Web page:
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Non-invasive Phenotyping Methodologies Enable the Accurate Characterization of Growth and Performance of Shoots and Roots

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Genomics of Plant Genetic Resources

Abstract

Significant improvements of the resource-use efficiency of major crops are required to meet the growing demand of food and feed in the next decades in a sustainable way. Breeding for new varieties and modern crop management aims at obtaining higher and more stable yields by optimizing plant structure and function under different environmental conditions. The development and application of non-invasive methods to estimate plant parameters underlying heritable traits are key enabling components. To address this demand, recently an increasing number of imaging technologies have started to be applied in plant research to analyze various types of genotype collections. Some of these applications are mature and suitable to be scaled-up to higher throughput; others require validation beyond proof-of-concept. In this chapter firstly we present an overview of available methods while stressing the current limitations to be taken into account for correct interpretation of the results. Secondly, we focus on three different case studies by our lab demonstrating the applicability of multispectral, fluorescence, and magnetic resonance imaging for various research questions applicable to controlled environments and to the field. Taken together, these case studies highlight that a variety of non-invasive plant phenotyping methods are essential tools not only for functional genomics, but also for plant selection and breeding. In addition, these experiments underline the need of developing methods tailored to different plant species and at various cultivation systems and scales.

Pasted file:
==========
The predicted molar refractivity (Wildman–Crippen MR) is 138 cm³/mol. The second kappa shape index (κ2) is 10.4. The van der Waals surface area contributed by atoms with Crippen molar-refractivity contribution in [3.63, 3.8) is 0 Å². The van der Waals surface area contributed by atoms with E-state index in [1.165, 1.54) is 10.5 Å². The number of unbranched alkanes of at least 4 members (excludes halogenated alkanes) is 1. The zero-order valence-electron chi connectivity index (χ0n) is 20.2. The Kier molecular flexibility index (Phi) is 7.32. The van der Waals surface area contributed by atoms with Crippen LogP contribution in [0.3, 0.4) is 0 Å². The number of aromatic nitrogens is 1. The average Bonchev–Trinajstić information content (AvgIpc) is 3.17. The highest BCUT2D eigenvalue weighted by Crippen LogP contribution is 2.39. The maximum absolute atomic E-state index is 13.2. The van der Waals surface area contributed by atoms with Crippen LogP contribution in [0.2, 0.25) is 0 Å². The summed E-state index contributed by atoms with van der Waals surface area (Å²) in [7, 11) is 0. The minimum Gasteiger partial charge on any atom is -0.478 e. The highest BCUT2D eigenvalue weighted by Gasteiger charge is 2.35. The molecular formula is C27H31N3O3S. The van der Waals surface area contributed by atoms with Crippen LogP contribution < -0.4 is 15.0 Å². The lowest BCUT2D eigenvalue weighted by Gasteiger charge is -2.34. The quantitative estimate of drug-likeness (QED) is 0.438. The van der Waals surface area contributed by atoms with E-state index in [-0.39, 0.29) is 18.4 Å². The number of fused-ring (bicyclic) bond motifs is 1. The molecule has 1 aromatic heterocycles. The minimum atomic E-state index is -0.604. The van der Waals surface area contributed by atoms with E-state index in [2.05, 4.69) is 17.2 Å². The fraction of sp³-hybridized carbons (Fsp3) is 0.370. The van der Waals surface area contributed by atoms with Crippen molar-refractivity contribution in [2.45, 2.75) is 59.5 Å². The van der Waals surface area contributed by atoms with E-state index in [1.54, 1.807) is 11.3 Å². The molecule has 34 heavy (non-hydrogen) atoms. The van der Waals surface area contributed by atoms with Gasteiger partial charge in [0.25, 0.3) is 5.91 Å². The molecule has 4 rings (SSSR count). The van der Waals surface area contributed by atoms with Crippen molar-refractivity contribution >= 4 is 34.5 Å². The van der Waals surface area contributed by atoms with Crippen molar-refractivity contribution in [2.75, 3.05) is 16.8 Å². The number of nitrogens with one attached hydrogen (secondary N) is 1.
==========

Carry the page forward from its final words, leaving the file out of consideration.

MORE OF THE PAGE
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Acknowledgments

The authors would like to thank Silvia Braun (case study 2) and Martina Klein, Sabrina Lauter and Carola Mohl (case study 3) for excellent technical assistance. Experiments in case study 1 were supported by Bundesministerium für Bildung und Forschung (BMBF, Germany) in the CROP.SENSe.net consortium. Francisco Pinto was supported by Deutscher Akademischer Austauchdienst (DAAD, Germany) and the Commission for Scientific and Technological Research (CONICYT, Chile). Development of the MRI protocol for petunia in case study 3 was supported by a grant from Bundesministerium für Ernährung, Landwirtschaft und Verbraucherschutz (BMELV, Germany) via Bundesanstalt für Landwirtschaft und Ernährung (BLE, Germany) in the framework of Programm zur Innovationsförderung.

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Jansen, M. et al. (2014). Non-invasive Phenotyping Methodologies Enable the Accurate Characterization of Growth and Performance of Shoots and Roots. In: Tuberosa, R., Graner, A., Frison, E. (eds) Genomics of Plant Genetic Resources. Springer, Dordrecht. https://doi.org/10.1007/978-94-007-7572-5_8

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